The lightning had hit my headlamp. I still have it, actually, and once I changed the battery out, it actually still works. In the end, the electrical system just got cooked. We were very, very lucky.
Q: There are going to be people who call you crazy for continuing to run.
Yeah, and it’s kind of crazy to run a 100-mile race in the first place! (Laughs.) But storms can change really, really quickly, and we didn’t feel like there were any safety risks when we left the sheltered area. But once we found ourselves in a dangerous situation, the last thing you want to do is stand still. You have to keep moving. It would’ve taken us as long to get back as it did to move forward, so we figured we should move forward. There are certain risks associated with big-mountain terrain and weather. But I spend a lot of time in the mountains and bad weather. You just have to be able to extricate yourself from that situation, and that’s just what we did.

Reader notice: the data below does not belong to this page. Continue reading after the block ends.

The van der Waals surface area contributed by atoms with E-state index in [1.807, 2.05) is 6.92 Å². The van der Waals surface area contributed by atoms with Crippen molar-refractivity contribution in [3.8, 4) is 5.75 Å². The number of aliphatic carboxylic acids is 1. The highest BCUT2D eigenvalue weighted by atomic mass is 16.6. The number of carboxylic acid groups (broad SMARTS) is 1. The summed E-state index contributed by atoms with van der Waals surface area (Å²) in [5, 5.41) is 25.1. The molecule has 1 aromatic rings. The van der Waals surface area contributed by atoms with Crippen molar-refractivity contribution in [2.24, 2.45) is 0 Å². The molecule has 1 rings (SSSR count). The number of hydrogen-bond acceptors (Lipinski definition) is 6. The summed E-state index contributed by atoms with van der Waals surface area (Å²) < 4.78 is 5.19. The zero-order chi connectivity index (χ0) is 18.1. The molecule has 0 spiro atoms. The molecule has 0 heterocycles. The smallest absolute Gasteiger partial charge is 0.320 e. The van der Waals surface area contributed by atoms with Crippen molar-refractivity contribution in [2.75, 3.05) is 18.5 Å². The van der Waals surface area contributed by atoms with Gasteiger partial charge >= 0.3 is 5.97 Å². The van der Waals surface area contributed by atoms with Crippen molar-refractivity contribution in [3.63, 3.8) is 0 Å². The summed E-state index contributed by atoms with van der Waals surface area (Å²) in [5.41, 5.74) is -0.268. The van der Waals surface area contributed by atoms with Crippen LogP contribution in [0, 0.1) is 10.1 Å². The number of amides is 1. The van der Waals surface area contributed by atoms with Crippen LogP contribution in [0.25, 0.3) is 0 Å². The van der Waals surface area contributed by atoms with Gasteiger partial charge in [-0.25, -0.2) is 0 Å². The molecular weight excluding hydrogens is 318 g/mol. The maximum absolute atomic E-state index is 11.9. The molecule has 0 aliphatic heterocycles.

Q: So what draws you to these gruelling runs?
I’ve been an endurance athlete ever since I was young. I used to cross-country ski race; when I was in university, I made the national triathlon team and so I competed on the World Cup circuit as a professional triathlete and actually dropped out of school to do that. Then I went to law school but I always really enjoyed being in the mountains and running long distances, and slowly the races became longer and longer and a bit more committed, and it’s a bit of a mix of mountaineering and racing now.
Q: But what do you get out of it? Is it really just bragging rights?